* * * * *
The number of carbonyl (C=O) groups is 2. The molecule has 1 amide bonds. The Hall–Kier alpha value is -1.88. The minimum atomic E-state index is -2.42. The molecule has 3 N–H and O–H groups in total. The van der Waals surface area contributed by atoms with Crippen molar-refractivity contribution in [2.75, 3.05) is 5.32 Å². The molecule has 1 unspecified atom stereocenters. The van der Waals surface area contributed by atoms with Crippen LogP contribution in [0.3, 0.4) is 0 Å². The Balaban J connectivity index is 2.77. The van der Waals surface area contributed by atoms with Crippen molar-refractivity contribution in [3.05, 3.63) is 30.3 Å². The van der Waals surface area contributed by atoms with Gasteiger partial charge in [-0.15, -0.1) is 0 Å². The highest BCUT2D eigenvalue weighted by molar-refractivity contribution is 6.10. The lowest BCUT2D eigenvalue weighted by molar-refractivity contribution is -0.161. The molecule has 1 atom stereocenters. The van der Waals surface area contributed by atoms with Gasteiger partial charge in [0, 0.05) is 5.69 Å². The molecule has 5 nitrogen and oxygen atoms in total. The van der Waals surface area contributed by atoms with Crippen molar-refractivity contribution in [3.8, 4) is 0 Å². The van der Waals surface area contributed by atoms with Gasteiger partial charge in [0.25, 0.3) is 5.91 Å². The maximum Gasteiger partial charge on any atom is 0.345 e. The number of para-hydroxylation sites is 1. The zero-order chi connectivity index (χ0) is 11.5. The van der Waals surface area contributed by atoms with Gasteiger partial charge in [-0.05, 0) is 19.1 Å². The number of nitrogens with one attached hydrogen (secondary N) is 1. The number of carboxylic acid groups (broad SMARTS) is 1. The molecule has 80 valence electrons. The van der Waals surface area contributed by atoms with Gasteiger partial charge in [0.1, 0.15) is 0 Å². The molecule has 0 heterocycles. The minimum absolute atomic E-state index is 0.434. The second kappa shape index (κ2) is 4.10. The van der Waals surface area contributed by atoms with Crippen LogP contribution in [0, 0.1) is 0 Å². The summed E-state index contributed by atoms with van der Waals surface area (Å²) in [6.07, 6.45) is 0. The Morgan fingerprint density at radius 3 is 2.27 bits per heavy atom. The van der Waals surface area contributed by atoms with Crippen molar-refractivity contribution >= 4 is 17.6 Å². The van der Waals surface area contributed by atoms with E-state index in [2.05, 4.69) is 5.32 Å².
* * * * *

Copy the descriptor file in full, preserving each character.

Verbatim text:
The number of carbonyl (C=O) groups is 2. The molecule has 1 amide bonds. The Hall–Kier alpha value is -1.88. The minimum atomic E-state index is -2.42. The molecule has 3 N–H and O–H groups in total. The van der Waals surface area contributed by atoms with Crippen molar-refractivity contribution in [2.75, 3.05) is 5.32 Å². The molecule has 1 unspecified atom stereocenters. The van der Waals surface area contributed by atoms with Crippen LogP contribution in [0.3, 0.4) is 0 Å². The Balaban J connectivity index is 2.77. The van der Waals surface area contributed by atoms with Crippen molar-refractivity contribution in [3.05, 3.63) is 30.3 Å². The van der Waals surface area contributed by atoms with Gasteiger partial charge in [-0.15, -0.1) is 0 Å². The highest BCUT2D eigenvalue weighted by molar-refractivity contribution is 6.10. The lowest BCUT2D eigenvalue weighted by molar-refractivity contribution is -0.161. The molecule has 1 atom stereocenters. The van der Waals surface area contributed by atoms with Gasteiger partial charge in [0, 0.05) is 5.69 Å². The molecule has 5 nitrogen and oxygen atoms in total. The van der Waals surface area contributed by atoms with Crippen molar-refractivity contribution in [3.8, 4) is 0 Å². The van der Waals surface area contributed by atoms with Gasteiger partial charge in [0.25, 0.3) is 5.91 Å². The maximum Gasteiger partial charge on any atom is 0.345 e. The number of para-hydroxylation sites is 1. The zero-order chi connectivity index (χ0) is 11.5. The van der Waals surface area contributed by atoms with Gasteiger partial charge in [-0.05, 0) is 19.1 Å². The number of nitrogens with one attached hydrogen (secondary N) is 1. The number of carboxylic acid groups (broad SMARTS) is 1. The molecule has 80 valence electrons. The van der Waals surface area contributed by atoms with Gasteiger partial charge in [0.1, 0.15) is 0 Å². The molecule has 0 heterocycles. The minimum absolute atomic E-state index is 0.434. The second kappa shape index (κ2) is 4.10. The van der Waals surface area contributed by atoms with Crippen LogP contribution in [0, 0.1) is 0 Å². The summed E-state index contributed by atoms with van der Waals surface area (Å²) in [6.07, 6.45) is 0. The Morgan fingerprint density at radius 3 is 2.27 bits per heavy atom. The van der Waals surface area contributed by atoms with Crippen molar-refractivity contribution >= 4 is 17.6 Å². The van der Waals surface area contributed by atoms with E-state index in [2.05, 4.69) is 5.32 Å².